The District Municipal Corporation (DMC) South informed the Sindh High Court (SHC) on Monday that it had been collecting charged parking fees under the Sindh Local Government Act that entitles the DMCs to collect the parking fees in their respective jurisdictions.
Filing comments on a petition against charged parking in different areas of Karachi, a counsel for the DMC South submitted that the sections 96 and 100 of the Sindh Local Government Act 2013 allowed the DMCs to collect local taxes and as per the schedule 5 of part-11 item number 5 of the Act, the DMCs were entitled to collect the parking fee.
The counsel informed that the DMC published a notice in a newspaper for the auction of charged parking sites, finalised after completion of codal formalities. He maintained that the DMC collected the parking fees as per the by-laws which were made up for traffic system.
The Karachi Metropolitan Corporation’s (KMC) lawyer also filed comments submitting that the KMC was authorised to charge parking fees only on roads maintained by it. After taking the responses on record, the high court adjourned the hearing till January 17.
The SHC at an earlier hearing had directed all the administrators of the DMCs as well as the traffic police chief to file their comments about the structure, if any, available to regulate charged parking in Karachi.
The high court asked a provincial law officer under which law parking fees were being collected, and said that people were being extorted in the name of charged parking, while on several occasions, private contractors had misbehaved with citizens.
The bench said that motorists had to face extreme traffic jams due to parking on both sides of roads, and asked a representative of the Commissioner’s Office if there were any criteria or rules for collecting parking fees.
Petitioner Khursheed Ahmed Khan had moved the court for taking action against charged parking fee collectors in violation of the Supreme Court’s (SC) orders. He had maintained that the SC had issued clear directions on the issue, but private contractors were collecting parking fees on different roads of the city.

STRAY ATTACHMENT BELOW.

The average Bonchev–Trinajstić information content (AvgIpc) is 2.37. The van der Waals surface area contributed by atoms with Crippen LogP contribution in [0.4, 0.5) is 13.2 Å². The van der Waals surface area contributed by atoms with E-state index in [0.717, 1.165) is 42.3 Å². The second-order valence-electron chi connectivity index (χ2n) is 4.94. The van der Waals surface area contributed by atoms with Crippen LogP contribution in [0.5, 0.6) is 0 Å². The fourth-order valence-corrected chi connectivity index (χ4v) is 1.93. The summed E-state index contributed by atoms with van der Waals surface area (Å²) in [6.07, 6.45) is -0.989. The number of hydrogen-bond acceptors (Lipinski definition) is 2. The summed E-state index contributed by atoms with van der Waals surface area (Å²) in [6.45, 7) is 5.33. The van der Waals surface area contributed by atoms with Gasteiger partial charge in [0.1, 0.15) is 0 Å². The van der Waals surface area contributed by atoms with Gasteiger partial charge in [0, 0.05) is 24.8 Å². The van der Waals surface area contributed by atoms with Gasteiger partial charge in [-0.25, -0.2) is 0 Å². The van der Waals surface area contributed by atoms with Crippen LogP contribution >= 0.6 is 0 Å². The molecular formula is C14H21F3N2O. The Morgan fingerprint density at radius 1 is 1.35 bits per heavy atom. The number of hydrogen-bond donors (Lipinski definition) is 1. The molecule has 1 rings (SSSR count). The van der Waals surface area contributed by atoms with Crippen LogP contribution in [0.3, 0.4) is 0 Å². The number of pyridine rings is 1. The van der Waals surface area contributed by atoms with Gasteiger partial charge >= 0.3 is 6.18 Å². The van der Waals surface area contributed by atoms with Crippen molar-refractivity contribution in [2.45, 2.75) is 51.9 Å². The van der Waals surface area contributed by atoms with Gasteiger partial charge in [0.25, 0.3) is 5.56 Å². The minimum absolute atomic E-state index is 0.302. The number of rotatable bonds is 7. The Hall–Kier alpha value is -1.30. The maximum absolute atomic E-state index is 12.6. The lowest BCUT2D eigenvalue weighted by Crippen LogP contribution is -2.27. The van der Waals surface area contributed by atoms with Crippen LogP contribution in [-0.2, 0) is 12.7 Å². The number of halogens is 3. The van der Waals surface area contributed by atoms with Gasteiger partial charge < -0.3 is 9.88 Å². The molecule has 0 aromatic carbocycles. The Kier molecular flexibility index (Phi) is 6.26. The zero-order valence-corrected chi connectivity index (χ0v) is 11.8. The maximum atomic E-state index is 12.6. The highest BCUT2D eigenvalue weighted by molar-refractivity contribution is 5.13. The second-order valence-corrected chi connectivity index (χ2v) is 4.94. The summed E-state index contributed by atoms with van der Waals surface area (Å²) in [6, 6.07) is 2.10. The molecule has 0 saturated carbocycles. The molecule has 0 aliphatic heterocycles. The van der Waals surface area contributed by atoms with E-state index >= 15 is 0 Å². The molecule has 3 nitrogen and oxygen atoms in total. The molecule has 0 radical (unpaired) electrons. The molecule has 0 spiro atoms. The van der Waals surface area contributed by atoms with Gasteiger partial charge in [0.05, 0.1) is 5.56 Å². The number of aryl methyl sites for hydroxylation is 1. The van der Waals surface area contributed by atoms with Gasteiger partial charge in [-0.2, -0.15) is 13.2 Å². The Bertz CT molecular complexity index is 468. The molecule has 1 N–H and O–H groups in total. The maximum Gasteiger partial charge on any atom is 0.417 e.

He requested the high court to direct the National Accountability Bureau to conduct an inquiry into the collection of charged parking fees in the city by private contractors, and recover the money collected in the past several years.
It is pertinent to mention here that another bench of the SHC had earlier restrained the cantonment boards in the city or any other authority thereunder from collecting parking fees in their respective jurisdictions until further orders.
The SHC also directed a federal law officer to place on record the complete break-up of funds approved and granted by the federal government to the National Assembly constituencies of Karachi.
The direction came on a petition filed by the Pakistan Peoples Party MNAs elected from Karachi against non-provision of development funds to them by the federal government.
The petitioners, Syed Rafiullah, Jam Abdul Karim and Abdul Qadir Patel, who represent three constituencies of Karachi in the National Assembly, had submitted in the petition that the federal government had released more than Rs3.4 billion development funds to the Karachi MNAs of the Pakistan Tehreek-e-Insaf (PTI) and its coalition partners but no development funds had been granted to them as they belonged to the PPP, an opposition party in the National Assembly.
A counsel for the petitioners, Wazeer Hussain Khoso, submitted that the three PPP MNAs represented the people of Karachi in the National Assembly from the constituencies NA-236, NA-238 and NA-248 and they had not been provided funds by the federal government to carry out development works in their constituencies.
He submitted that the act of the federal government was purely an act of discrimination and the non-disbursement of funds had taken place in view of political considerations with the intent to victimise the people who were being represented by the petitioners.
He argued that the federal government had exercised discrimination by granting the development funds to the ruling party and its coalition partners’ MNAs, ignoring the MNAs of the opposition benches.
The lawyer submitted that depriving the people of the constituencies who had elected the opposition MNAs of development works in their area was discriminatory and unlawful. The SHC was requested to direct the federal government to release development funds for the respective constituencies of the three PPP MNAs as well.
A division bench headed by SHC Chief Justice Ahmed Ali M Sheikh directed the federal law officer to place on record the complete break-up of the development funds approved and granted by the federal government to three constituencies of Karachi.